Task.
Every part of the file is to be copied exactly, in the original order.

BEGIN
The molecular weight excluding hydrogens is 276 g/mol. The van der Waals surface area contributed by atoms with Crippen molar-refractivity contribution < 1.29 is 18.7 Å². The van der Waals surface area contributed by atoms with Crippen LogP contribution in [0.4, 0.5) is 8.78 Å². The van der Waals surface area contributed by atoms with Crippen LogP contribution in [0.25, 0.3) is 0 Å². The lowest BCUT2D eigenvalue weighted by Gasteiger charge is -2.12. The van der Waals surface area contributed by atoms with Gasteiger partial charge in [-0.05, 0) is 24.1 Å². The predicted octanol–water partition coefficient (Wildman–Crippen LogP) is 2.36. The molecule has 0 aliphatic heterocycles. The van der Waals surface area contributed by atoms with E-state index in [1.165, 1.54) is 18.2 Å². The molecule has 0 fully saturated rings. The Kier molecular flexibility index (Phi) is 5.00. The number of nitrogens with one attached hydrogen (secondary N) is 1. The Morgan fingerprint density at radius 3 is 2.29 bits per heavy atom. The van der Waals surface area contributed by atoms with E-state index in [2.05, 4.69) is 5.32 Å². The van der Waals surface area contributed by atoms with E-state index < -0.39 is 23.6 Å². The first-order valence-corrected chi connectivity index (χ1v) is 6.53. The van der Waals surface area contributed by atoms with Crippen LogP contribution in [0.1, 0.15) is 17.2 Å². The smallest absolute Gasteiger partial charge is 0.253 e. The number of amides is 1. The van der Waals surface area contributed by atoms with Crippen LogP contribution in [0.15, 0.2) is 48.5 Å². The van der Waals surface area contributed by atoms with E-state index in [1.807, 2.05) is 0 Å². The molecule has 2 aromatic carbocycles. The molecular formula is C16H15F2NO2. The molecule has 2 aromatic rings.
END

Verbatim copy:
The molecular weight excluding hydrogens is 276 g/mol. The van der Waals surface area contributed by atoms with Crippen molar-refractivity contribution < 1.29 is 18.7 Å². The van der Waals surface area contributed by atoms with Crippen LogP contribution in [0.4, 0.5) is 8.78 Å². The van der Waals surface area contributed by atoms with Crippen LogP contribution in [0.25, 0.3) is 0 Å². The lowest BCUT2D eigenvalue weighted by Gasteiger charge is -2.12. The van der Waals surface area contributed by atoms with Gasteiger partial charge in [-0.05, 0) is 24.1 Å². The predicted octanol–water partition coefficient (Wildman–Crippen LogP) is 2.36. The molecule has 0 aliphatic heterocycles. The van der Waals surface area contributed by atoms with E-state index in [1.165, 1.54) is 18.2 Å². The molecule has 0 fully saturated rings. The Kier molecular flexibility index (Phi) is 5.00. The number of nitrogens with one attached hydrogen (secondary N) is 1. The Morgan fingerprint density at radius 3 is 2.29 bits per heavy atom. The van der Waals surface area contributed by atoms with E-state index in [2.05, 4.69) is 5.32 Å². The van der Waals surface area contributed by atoms with E-state index < -0.39 is 23.6 Å². The first-order valence-corrected chi connectivity index (χ1v) is 6.53. The van der Waals surface area contributed by atoms with Crippen LogP contribution in [0.1, 0.15) is 17.2 Å². The smallest absolute Gasteiger partial charge is 0.253 e. The number of amides is 1. The van der Waals surface area contributed by atoms with Crippen LogP contribution in [0.15, 0.2) is 48.5 Å². The van der Waals surface area contributed by atoms with E-state index in [1.807, 2.05) is 0 Å². The molecule has 2 aromatic carbocycles. The molecular formula is C16H15F2NO2. The molecule has 2 aromatic rings.